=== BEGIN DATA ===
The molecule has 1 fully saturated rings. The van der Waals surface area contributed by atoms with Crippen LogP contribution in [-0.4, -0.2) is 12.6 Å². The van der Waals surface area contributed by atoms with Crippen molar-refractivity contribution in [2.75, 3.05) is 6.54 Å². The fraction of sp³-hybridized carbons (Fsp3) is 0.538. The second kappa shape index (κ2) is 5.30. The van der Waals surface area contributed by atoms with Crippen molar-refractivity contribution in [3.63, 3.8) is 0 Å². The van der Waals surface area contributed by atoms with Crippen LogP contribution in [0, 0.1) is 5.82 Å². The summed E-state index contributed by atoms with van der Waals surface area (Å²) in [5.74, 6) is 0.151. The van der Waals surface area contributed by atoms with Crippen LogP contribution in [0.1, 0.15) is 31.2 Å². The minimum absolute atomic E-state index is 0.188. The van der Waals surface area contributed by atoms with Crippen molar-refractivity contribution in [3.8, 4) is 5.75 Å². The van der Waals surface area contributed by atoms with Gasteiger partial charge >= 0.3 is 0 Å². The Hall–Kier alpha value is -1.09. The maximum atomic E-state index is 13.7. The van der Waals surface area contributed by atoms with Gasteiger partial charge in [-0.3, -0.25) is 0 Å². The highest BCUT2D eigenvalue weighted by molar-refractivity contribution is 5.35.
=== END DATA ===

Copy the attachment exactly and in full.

The molecule has 1 fully saturated rings. The van der Waals surface area contributed by atoms with Crippen LogP contribution in [-0.4, -0.2) is 12.6 Å². The van der Waals surface area contributed by atoms with Crippen molar-refractivity contribution in [2.75, 3.05) is 6.54 Å². The fraction of sp³-hybridized carbons (Fsp3) is 0.538. The second kappa shape index (κ2) is 5.30. The van der Waals surface area contributed by atoms with Crippen molar-refractivity contribution in [3.63, 3.8) is 0 Å². The van der Waals surface area contributed by atoms with Crippen LogP contribution in [0, 0.1) is 5.82 Å². The summed E-state index contributed by atoms with van der Waals surface area (Å²) in [5.74, 6) is 0.151. The van der Waals surface area contributed by atoms with Crippen LogP contribution in [0.1, 0.15) is 31.2 Å². The minimum absolute atomic E-state index is 0.188. The van der Waals surface area contributed by atoms with Crippen molar-refractivity contribution in [3.8, 4) is 5.75 Å². The van der Waals surface area contributed by atoms with Gasteiger partial charge >= 0.3 is 0 Å². The Hall–Kier alpha value is -1.09. The maximum atomic E-state index is 13.7. The van der Waals surface area contributed by atoms with Gasteiger partial charge in [-0.3, -0.25) is 0 Å². The highest BCUT2D eigenvalue weighted by molar-refractivity contribution is 5.35.